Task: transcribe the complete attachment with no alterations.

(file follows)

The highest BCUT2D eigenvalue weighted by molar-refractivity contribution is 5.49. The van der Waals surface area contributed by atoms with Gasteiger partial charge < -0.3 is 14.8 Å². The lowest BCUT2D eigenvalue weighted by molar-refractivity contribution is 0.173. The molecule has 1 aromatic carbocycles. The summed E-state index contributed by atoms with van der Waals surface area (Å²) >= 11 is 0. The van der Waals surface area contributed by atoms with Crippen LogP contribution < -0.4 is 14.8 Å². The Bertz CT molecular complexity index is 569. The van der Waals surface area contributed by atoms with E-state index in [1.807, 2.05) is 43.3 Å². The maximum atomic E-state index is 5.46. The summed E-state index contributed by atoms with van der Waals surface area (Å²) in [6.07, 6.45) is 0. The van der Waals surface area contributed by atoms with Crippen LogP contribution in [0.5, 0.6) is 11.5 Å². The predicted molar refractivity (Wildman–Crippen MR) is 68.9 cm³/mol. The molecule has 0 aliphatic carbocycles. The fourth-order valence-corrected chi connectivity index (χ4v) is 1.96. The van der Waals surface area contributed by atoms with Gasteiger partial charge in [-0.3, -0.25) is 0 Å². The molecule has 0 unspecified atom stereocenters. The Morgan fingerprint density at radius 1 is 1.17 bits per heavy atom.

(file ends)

The highest BCUT2D eigenvalue weighted by molar-refractivity contribution is 5.49. The van der Waals surface area contributed by atoms with Gasteiger partial charge < -0.3 is 14.8 Å². The lowest BCUT2D eigenvalue weighted by molar-refractivity contribution is 0.173. The molecule has 1 aromatic carbocycles. The summed E-state index contributed by atoms with van der Waals surface area (Å²) >= 11 is 0. The van der Waals surface area contributed by atoms with Crippen LogP contribution < -0.4 is 14.8 Å². The Bertz CT molecular complexity index is 569. The van der Waals surface area contributed by atoms with E-state index in [1.807, 2.05) is 43.3 Å². The maximum atomic E-state index is 5.46. The summed E-state index contributed by atoms with van der Waals surface area (Å²) in [6.07, 6.45) is 0. The van der Waals surface area contributed by atoms with Crippen LogP contribution in [0.5, 0.6) is 11.5 Å². The predicted molar refractivity (Wildman–Crippen MR) is 68.9 cm³/mol. The molecule has 0 aliphatic carbocycles. The fourth-order valence-corrected chi connectivity index (χ4v) is 1.96. The van der Waals surface area contributed by atoms with Gasteiger partial charge in [-0.3, -0.25) is 0 Å². The molecule has 0 unspecified atom stereocenters. The Morgan fingerprint density at radius 1 is 1.17 bits per heavy atom.